Part children's story book, part JRPG.
Once upon a timeAre you sitting comfortably? Then let me begin.
I’ll tell you of a princess, red-headed and thin.
In a strange world one morning she woke.
Surrounded by some curious folk.
With crown on her head and sword in her hand.
She looked to escape the accursed land.
The light in her heart laid ne’er-do-wells low.
Helped by a fairy whose essence did glow.
A grand team they were, so full of flare.
But of Child of Light, how did it fare?
Dee dum dee dum dee dumOver the course of Child of Light you’ll be treated to a lot of verse. It’s as much a children’s book as it is a JRPG, the two thrown together in a delightful mix of rhyming couplets, beautiful artwork, and captivating battles. It’s a strange combination but one that on the whole works surprisingly well for a genre more readily associated with flamboyant hair and melodramatic teenagers.
Admittedly, I met the thought of the whole adventure being laid out in rhyme with scepticism. The lack of prose seemed overly twee but to its credit it proves rather endearing. You have to tip your cap to writers capable of creating a whole game’s worth of rhyming content as their playful lines capture everything from Aurora’s child-like petulance through to her bitter confrontations.This style reinforces the game’s fairy tale impression and keeps what could be otherwise dreary dialogues alive.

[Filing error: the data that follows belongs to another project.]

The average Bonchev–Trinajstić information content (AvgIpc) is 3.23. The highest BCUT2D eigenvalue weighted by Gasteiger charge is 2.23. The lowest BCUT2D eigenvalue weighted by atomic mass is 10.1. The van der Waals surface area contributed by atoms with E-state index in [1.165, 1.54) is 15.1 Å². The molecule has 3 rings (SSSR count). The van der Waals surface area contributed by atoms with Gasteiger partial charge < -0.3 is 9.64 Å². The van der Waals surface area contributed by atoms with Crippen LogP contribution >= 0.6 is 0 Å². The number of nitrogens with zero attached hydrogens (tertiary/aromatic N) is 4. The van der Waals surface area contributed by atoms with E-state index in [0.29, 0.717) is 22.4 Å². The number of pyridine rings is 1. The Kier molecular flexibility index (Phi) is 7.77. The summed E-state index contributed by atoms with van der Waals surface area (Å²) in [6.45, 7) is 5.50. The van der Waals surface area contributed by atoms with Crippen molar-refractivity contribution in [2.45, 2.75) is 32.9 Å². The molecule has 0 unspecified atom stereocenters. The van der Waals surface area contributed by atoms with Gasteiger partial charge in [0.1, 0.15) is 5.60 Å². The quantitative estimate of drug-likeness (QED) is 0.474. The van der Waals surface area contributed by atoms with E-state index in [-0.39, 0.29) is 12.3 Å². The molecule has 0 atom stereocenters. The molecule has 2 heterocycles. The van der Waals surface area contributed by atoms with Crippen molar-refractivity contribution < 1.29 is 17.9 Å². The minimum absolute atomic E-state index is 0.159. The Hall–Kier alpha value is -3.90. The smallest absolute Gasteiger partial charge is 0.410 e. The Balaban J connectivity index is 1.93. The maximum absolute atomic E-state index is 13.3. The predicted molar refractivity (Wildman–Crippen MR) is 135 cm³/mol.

What sadly lets it down is the confusing manner by which structure and meter change so freely. Although traditional poetry needs flexibility to stem plodding predictability, when consuming reams of dialogue from a princess talking to her followers it only serves to feel disjointed. Continually checking where the emphasis and rhyme had been placed eventually took its toll. A simpler, more consistent structure with fewer pages and it could have been far more easily consumed.
It took a long while to wear thin, though, and the presence of one character in particular kept the concept amusing. Rubella, a clown-come-healer, is written to act up against the structure. She intentionally scuppers the flow, ignoring obvious rhymes and dropping in inelegant synonyms leading to her frustrated friends leaping in and correcting her. To a soul they could all be refugees from the Under 8’s section in Waterstone’s. From the leading lady Aurora, a red-headed princess in a flowing white gown, to the noble mouse archer and monstrous Gruffalo samauri that stand by her side, each are refreshing inclusions compared to the usual RPG staples.
With every conversation their portraits are splashed large on screen, the ink and watercolour finishes showing off a lovely, soft aesthetic. Even when travelling about the world the UbiArt engine once again proves that you don’t just have to be 3D and overloaded with shaders to look beautiful in the next-gen. Hand painted backgrounds scroll past and scene after scene looks utterly enchanting. It’s easy to take for granted when seeking your next encounter, but take a moment to look beyond Aurora and it’s hard not to be impressed at the world they have created.